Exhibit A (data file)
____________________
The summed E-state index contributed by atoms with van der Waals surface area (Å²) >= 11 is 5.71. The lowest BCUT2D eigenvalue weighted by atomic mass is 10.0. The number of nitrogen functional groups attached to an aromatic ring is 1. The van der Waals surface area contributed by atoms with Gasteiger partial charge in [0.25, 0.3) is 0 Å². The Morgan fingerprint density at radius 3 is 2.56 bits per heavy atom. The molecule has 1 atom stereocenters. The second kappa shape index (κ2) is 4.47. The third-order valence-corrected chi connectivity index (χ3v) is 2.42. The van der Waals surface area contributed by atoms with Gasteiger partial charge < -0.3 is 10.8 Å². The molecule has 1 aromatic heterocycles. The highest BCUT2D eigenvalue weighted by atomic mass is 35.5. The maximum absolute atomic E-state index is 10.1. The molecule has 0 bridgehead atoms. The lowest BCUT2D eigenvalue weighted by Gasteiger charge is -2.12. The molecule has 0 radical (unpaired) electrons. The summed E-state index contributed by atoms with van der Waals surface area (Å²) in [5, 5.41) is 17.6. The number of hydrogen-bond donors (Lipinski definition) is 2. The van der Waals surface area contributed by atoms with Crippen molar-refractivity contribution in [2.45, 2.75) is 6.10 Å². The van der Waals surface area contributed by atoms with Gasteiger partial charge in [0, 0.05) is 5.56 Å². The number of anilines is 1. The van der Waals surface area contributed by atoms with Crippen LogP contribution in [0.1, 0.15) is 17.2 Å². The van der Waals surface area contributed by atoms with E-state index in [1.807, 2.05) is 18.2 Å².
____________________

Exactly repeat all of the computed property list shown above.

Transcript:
The summed E-state index contributed by atoms with van der Waals surface area (Å²) >= 11 is 5.71. The lowest BCUT2D eigenvalue weighted by atomic mass is 10.0. The number of nitrogen functional groups attached to an aromatic ring is 1. The van der Waals surface area contributed by atoms with Gasteiger partial charge in [0.25, 0.3) is 0 Å². The Morgan fingerprint density at radius 3 is 2.56 bits per heavy atom. The molecule has 1 atom stereocenters. The second kappa shape index (κ2) is 4.47. The third-order valence-corrected chi connectivity index (χ3v) is 2.42. The van der Waals surface area contributed by atoms with Gasteiger partial charge < -0.3 is 10.8 Å². The molecule has 1 aromatic heterocycles. The highest BCUT2D eigenvalue weighted by atomic mass is 35.5. The maximum absolute atomic E-state index is 10.1. The molecule has 0 bridgehead atoms. The lowest BCUT2D eigenvalue weighted by Gasteiger charge is -2.12. The molecule has 0 radical (unpaired) electrons. The summed E-state index contributed by atoms with van der Waals surface area (Å²) in [5, 5.41) is 17.6. The number of hydrogen-bond donors (Lipinski definition) is 2. The van der Waals surface area contributed by atoms with Crippen molar-refractivity contribution in [2.45, 2.75) is 6.10 Å². The van der Waals surface area contributed by atoms with Gasteiger partial charge in [0, 0.05) is 5.56 Å². The number of anilines is 1. The van der Waals surface area contributed by atoms with Crippen LogP contribution in [0.1, 0.15) is 17.2 Å². The van der Waals surface area contributed by atoms with E-state index in [1.807, 2.05) is 18.2 Å².